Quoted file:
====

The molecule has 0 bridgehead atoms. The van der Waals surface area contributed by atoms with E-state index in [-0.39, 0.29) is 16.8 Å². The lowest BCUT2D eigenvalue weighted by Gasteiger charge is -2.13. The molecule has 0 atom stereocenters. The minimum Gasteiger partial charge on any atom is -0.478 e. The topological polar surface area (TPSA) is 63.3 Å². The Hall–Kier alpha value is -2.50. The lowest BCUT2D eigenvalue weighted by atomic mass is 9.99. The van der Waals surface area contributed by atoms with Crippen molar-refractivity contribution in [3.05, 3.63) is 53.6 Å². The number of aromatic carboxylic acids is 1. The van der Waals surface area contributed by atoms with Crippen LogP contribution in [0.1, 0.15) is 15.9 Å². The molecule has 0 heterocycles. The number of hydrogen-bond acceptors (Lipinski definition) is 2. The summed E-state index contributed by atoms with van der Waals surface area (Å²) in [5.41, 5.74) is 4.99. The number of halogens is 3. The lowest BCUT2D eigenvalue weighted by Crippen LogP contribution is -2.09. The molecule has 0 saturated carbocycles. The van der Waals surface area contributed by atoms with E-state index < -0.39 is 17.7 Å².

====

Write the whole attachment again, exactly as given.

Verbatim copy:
The molecule has 0 bridgehead atoms. The van der Waals surface area contributed by atoms with E-state index in [-0.39, 0.29) is 16.8 Å². The lowest BCUT2D eigenvalue weighted by Gasteiger charge is -2.13. The molecule has 0 atom stereocenters. The minimum Gasteiger partial charge on any atom is -0.478 e. The topological polar surface area (TPSA) is 63.3 Å². The Hall–Kier alpha value is -2.50. The lowest BCUT2D eigenvalue weighted by atomic mass is 9.99. The van der Waals surface area contributed by atoms with Crippen molar-refractivity contribution in [3.05, 3.63) is 53.6 Å². The number of aromatic carboxylic acids is 1. The van der Waals surface area contributed by atoms with Crippen LogP contribution in [0.1, 0.15) is 15.9 Å². The molecule has 0 heterocycles. The number of hydrogen-bond acceptors (Lipinski definition) is 2. The summed E-state index contributed by atoms with van der Waals surface area (Å²) in [5.41, 5.74) is 4.99. The number of halogens is 3. The lowest BCUT2D eigenvalue weighted by Crippen LogP contribution is -2.09. The molecule has 0 saturated carbocycles. The van der Waals surface area contributed by atoms with E-state index < -0.39 is 17.7 Å².